For swollen eyes they warm the leaves of certain trees and hold them to the affected parts, or make an infusion of Budtha leaves and bathe the eyes in it.

For rheumatic pains a fire is made, Budtha twigs laid on it, a little water thrown on them; the ashes raked out, a little more water thrown on, then the patient lies on top, his opossum rug spread over him, and thus his body is steamed. To induce perspiration, earth or sand is also often heated and placed in a hollowed-out space; on it the patient lies, and is covered with more heated earth.

Pennyroyal infused they consider a great blood purifier they also use a heap as a pillow if suffering from insomnia. It is hard to believe a black ever does suffer from insomnia, yet the cure argues the fact.

Beefwood gum is supposed to strengthen children. It is also used for reducing swollen joints. A hole is made in the ground, some coals put in, on them some beefwood leaves, on top of them the gum; over the hole is put enough bark to cover it with a piece cut out of it the size of the swollen joint to be steamed, which joint is held over this hole.

Various fats are also used as cures. Iguana fat for pains in the head and stiffness anywhere. Porcupine and opossum fats for preserving their hair, fish fat to gloss their skins, emu fat in cold weather to save their skins from chapping.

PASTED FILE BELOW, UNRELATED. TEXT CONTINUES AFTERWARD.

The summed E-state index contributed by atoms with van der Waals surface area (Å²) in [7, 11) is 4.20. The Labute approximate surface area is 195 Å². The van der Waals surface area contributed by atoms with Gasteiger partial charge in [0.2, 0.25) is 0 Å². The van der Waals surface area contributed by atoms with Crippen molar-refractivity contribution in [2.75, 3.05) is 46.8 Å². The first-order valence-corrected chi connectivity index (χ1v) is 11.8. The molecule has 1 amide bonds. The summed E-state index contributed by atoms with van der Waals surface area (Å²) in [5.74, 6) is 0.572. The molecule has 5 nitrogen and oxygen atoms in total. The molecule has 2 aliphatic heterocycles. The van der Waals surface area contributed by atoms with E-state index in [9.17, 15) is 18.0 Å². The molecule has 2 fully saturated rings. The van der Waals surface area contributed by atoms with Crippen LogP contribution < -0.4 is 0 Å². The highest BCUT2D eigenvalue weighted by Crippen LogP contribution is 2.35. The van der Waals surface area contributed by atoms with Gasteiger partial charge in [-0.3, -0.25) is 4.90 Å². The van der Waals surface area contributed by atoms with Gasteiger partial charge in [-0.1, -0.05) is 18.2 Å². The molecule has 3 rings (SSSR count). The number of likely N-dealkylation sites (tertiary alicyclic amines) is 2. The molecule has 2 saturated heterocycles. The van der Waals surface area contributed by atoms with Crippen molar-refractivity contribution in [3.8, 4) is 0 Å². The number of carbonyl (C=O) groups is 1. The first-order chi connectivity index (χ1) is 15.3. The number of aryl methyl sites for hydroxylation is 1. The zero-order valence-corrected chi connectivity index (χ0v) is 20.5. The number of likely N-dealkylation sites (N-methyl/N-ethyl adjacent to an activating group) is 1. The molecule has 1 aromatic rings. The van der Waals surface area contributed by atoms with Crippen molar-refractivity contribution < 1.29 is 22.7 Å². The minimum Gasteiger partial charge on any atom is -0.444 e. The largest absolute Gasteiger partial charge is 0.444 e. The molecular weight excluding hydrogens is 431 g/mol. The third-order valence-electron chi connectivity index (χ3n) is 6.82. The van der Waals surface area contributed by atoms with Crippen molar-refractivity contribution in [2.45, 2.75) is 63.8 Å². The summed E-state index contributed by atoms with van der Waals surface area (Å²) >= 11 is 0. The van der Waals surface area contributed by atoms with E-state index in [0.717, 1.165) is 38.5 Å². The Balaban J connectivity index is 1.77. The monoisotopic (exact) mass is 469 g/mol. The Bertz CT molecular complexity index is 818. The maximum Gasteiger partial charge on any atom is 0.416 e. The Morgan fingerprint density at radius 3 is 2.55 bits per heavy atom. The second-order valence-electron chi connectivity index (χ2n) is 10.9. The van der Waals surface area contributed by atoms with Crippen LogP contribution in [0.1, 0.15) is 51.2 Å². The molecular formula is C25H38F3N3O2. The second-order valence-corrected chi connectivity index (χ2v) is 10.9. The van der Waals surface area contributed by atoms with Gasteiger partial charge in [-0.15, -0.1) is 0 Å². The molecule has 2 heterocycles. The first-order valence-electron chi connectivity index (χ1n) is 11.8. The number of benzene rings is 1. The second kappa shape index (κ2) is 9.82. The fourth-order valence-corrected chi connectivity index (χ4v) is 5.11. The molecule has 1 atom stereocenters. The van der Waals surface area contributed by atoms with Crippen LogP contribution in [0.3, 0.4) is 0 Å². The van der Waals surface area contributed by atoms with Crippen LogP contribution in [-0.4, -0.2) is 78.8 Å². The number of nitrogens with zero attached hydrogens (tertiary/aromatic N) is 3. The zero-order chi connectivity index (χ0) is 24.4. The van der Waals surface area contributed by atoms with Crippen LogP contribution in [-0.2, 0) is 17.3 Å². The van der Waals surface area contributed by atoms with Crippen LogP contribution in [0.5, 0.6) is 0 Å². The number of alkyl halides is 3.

But what is supposed to strengthen them more than anything, both mentally and physically, is a small piece of the flesh of a dead person, or before a body is put in a bark coffin a few incisions were made in it; when it was coffined it was stood on end, and what drained from the incisions was caught in small wirrees and drunk by the mourners.

I fancy such cannibalism as has been in these tribes was not with a view to satisfaction of appetite but to the incorporation of additional strength. Either men or women are allowed to assist in this particularly nauseating funeral rite, but not the young people.